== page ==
Before the trade, the A's had second-best team ERA in the American League and the best team starter's ERA. However, ever since Jarrod Parker and A.J. Griffin went down with elbow injuries during spring training, the A's were balancing on a delicate precipice in terms of the depth of that rotation. Kazmir has a significant injury history and threw only 150 innings last season, while Gray is in the middle of his first full big league season. Meanwhile, Milone spent much of the second-half of last season the minor leagues, Pomeranz is on the DL and Chavez is pitching beyond expectations. With Samardzija and Hammel in the fold, the A's now have a significant buffer against injuries or second-half disappointments. Given how well the Angels and Mariners have played over the past month, the A's will need all of the reinforcements they can get to hold those two teams off.
Even if all of the A's starters remained healthy and pitching well through the end of the season, they may still have not been that well positioned in a short-series in the post-season. Both Samardzija and Hammel have the kind of stuff that plays well in October. The A's need look no further than across the Bay to know how much having a deep starting rotation capable of racking up strike-outs can matter in the post-season.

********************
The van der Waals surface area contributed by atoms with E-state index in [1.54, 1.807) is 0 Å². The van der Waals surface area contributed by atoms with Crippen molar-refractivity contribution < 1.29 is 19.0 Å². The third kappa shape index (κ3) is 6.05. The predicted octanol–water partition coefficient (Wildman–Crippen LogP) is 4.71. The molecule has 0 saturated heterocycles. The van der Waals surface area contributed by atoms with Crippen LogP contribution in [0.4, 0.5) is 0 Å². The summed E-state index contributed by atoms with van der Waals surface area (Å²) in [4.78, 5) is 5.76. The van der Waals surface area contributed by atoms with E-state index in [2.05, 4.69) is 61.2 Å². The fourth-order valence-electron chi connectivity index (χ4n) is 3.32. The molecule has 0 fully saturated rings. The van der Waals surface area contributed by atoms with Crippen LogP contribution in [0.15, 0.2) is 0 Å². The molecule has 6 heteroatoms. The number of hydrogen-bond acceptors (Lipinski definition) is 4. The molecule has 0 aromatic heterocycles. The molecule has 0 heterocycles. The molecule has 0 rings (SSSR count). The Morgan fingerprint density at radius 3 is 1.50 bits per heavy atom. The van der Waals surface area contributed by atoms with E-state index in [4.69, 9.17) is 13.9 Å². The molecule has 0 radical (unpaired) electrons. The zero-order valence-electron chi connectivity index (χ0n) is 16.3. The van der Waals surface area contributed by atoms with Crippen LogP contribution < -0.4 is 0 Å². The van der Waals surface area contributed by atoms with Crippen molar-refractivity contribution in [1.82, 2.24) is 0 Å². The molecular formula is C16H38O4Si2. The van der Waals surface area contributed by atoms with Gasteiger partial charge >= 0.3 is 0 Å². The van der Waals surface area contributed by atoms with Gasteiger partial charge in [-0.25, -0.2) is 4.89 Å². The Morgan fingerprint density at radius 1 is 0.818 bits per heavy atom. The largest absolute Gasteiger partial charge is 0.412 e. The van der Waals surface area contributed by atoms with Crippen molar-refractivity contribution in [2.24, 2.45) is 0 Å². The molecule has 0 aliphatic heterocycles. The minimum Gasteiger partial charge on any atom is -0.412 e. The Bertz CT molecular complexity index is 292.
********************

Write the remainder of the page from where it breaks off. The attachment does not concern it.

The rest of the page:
This trade also positions the A's to make additional trades if they choose to make further upgrades, specifically to second base. The A's now have a starting pitching surplus and they may find interest in pitchers such as Pomeranz, Chavez or Milone.
With Samardzija under team control through next season, the A's can deal him again in the off-season to recoup some of the talent they gave up in this deal.
Of course, even if this trade brings the A's a World Series ring, it still comes with the risk of haunting them for years to come if Russell, McKinney and Straily blossom into the players the A's projected them to be. Russell, in particular, has super-star talent and the make-up to be an impact player at the major league level for years to come. McKinney is just scratching the surface of his potential, putting together a decent year while playing against competition two-years to his senior in the California League this year. Straily posted an ERA under 4.00 during his rookie season with the A's last year in the hitter-friendly American League. If he can figure out how to attack the strike-zone more consistently at the major-league level and avoid the long ball, he could be a quality member of the Cubs' rotation for many years.
World Series championships carry a value that is hard to quantify, however. The A's have accomplished a lot since 2000, but their inability to win a championship has haunted the organization. It has also cost them marketshare in recent years with the Giants winning two. If this trade brings the A's the ultimate prize, it will be well worth the loss of Russell, McKinney and Straily. If it doesn't, then this trade could be a deal to regret for years to come.